The National Texas Longhorn Museum
The Horn Furniture of
by Alan W. Rogers
For thousands of years, man has made use of horns and antlers, sometimes for utility to help in his daily living and many times for ornaments and ceremonial use, which is evidenced by ancient illustrations and man-made artifacts. As an example, a known oxhorn spoon dates about 1500 B.C. Horn was an important part of everyday life.
Horn furniture was made in various parts of the country, some by individuals and some, as a sideline, by furniture companies. Pieces are known to have been made in Kansas, Missouri, Ohio, along the Eastern Seaboard, and much was made in San Antonio; and in the mid-1880s, Chicago, already the worlds leading producer of parlor furniture, would become a center for the making of horn furniture due to the availability of horns from the nearby giant Union Stockyards. Cattle horns have been fashioned into much more than chairs, tables, and hatracks. The list includes buttons, glasses, combs, knife handles, powder horns, mirror frames, canes, and on and on. Horn furniture is perhaps the greatest accomplishment in the use of horn, with horn veneering the pinnacle of the furniture makers art.
How Herman became interested in making horn furniture isnt known. Likely because horn furniture was enjoying much popularity in the late 1880s. Maybe his skill as a carver spurred his interest. The busy St. Joseph Stockyards were only blocks away, so good horns were plentiful. We believe he made various pieces of horn furniture for a period spanning 14 years beginning about 1890 and, as far as we know, none was made for public sale. He had intended to make a horn chair for President Roosevelt, but I cant confirm that he did.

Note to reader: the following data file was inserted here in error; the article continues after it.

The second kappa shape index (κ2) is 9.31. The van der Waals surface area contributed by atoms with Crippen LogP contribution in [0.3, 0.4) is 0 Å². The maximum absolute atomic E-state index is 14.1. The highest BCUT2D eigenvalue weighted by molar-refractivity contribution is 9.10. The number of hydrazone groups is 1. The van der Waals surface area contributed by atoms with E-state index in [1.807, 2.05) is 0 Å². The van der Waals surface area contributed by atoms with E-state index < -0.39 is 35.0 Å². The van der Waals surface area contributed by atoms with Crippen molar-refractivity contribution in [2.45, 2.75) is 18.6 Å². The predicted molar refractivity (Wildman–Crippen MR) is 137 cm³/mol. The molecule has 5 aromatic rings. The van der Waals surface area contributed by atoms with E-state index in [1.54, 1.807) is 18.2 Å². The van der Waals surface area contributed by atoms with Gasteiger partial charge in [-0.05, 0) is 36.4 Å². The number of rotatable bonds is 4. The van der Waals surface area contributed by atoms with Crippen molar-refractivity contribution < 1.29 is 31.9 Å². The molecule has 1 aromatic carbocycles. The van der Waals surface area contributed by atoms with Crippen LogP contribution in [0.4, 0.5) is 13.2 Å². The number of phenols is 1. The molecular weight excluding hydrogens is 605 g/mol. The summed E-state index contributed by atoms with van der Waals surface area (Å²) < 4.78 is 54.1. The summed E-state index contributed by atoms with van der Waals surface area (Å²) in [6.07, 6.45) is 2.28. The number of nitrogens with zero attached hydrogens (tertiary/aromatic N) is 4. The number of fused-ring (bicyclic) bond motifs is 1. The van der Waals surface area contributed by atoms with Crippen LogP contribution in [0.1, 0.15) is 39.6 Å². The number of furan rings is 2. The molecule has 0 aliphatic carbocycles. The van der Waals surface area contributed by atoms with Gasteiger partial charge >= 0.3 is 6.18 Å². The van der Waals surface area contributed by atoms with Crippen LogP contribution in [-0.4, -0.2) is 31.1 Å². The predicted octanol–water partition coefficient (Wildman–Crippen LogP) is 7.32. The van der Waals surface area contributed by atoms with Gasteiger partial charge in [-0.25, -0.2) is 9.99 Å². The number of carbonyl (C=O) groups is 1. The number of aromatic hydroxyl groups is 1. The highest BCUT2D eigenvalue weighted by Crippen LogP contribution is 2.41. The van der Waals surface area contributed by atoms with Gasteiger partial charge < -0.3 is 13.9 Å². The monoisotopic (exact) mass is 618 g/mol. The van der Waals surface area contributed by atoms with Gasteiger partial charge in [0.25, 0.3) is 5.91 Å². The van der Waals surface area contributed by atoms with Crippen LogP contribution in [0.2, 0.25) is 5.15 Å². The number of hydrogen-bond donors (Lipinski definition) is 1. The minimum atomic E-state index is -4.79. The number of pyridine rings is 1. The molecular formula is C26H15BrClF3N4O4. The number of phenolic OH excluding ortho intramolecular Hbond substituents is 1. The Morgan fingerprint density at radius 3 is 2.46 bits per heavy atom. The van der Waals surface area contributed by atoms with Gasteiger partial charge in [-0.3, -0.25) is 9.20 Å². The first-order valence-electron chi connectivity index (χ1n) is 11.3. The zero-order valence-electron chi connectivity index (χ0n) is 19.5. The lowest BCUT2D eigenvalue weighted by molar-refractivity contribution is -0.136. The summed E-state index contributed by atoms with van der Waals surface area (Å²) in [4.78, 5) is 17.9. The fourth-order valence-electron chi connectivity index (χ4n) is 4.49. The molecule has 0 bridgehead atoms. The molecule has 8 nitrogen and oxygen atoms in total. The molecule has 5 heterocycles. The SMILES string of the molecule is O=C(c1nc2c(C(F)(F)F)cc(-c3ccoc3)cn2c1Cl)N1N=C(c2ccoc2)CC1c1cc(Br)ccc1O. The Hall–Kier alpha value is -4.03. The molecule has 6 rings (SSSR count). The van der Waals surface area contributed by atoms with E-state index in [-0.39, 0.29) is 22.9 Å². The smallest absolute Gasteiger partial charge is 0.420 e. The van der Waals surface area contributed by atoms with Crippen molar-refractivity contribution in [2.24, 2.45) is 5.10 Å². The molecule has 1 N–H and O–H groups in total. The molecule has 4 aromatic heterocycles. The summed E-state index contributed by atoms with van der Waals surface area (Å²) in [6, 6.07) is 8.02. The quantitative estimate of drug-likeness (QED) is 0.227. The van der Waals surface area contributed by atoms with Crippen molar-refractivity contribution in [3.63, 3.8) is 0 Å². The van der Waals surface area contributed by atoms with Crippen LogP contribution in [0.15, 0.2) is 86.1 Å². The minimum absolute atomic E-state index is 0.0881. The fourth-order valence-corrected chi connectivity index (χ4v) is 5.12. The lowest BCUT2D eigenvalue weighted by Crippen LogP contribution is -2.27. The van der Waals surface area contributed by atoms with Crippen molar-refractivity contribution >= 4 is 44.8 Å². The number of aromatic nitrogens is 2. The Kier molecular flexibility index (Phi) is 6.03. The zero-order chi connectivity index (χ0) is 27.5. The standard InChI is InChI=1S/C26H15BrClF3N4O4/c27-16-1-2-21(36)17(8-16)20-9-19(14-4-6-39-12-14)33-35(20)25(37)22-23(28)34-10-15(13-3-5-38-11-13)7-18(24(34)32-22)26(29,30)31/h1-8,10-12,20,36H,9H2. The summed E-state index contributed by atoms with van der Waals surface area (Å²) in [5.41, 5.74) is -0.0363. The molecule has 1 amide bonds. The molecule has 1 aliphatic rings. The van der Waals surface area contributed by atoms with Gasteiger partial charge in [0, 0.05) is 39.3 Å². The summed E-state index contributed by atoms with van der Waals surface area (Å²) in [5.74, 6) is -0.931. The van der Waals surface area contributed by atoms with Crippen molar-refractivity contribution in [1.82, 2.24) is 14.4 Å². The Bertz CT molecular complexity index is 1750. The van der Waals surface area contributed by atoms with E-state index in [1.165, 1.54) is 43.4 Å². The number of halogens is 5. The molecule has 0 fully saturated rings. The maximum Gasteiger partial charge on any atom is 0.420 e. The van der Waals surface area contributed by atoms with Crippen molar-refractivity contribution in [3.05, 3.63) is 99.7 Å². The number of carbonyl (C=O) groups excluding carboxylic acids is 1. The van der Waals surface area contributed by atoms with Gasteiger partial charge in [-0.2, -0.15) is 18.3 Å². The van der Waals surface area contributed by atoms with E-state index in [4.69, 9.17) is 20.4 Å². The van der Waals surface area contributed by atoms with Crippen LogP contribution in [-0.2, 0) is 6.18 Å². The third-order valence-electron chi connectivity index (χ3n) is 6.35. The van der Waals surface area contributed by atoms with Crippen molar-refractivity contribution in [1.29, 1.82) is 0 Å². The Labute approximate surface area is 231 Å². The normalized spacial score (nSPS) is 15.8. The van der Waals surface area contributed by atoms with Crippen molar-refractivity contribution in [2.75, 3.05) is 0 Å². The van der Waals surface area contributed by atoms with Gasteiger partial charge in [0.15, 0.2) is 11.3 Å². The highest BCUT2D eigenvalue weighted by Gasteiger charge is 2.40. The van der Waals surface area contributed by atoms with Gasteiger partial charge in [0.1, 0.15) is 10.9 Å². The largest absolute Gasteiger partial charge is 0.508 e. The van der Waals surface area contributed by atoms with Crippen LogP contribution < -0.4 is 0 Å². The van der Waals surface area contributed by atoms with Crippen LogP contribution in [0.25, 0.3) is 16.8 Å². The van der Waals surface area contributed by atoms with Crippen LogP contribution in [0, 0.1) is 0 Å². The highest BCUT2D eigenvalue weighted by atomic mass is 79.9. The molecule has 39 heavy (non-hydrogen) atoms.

THE 1904 WORLD'S FAIR IN ST. LOUIS
declined) $10,000 FOR FURNITURE!
PIECE OF HORN FURNITURE
Standing an incredible 8 ft. 3� ins tall and 5 ft. 10 ins. wide, I believe its the largest piece of steer horn furniture ever created. Certainly, in my many years of research and study, it is by far the largest of which I am aware. Even without the use of horns and veneering, its construction is a carpenters delight with oak, mahogany, and walnut as the principal woods. Having three large mirrors, the dresser is substantial and made for use, and far heavier than two men can lift. Of particular eye appeal is its 7-sided front. The entire wooden surface is covered with 1164 pieces of hand-cut, polished steer horn fit together with a high degree of precision and abundant mitering, being held in place with glue and nearly 9000 brass finishing nails. There are 8 drawers, the pulls of which are fashioned from horn. Nineteen hooves adorn the bottom while 14 sets of buffalo and 8 sets of black cow horns decorate the front in striking contrast to the mostly yellow horn veneering. It sits on 7 iron, wooden-wheel casters which bear a patent date of 1886. Truly, an enormous undertaking!
The use of cattle horn added to a furniture surface is quite old. A French furniture maker, Andre Charles Boulle, made use of horn, ivory, and brass as an overlay on furniture as early as the beginning of the seventeenth century. The process of cutting, shaping and flattening cow horns into thin sheets dates back to the time of the Romans.
Cattle horns are a protein matter called keratin, the same as our hair and fingernails. The outer horn that you see on an animals head actually covers a bony inner core that is a part of the animals skull and is held in place by a thin layer of sticky, fleshy membrane. When removed by natural drying or in boiling water, this outer horn is found to basically hollow and grows in layers of uneven thickness. It is most thin at the base and thickens to a solid tip.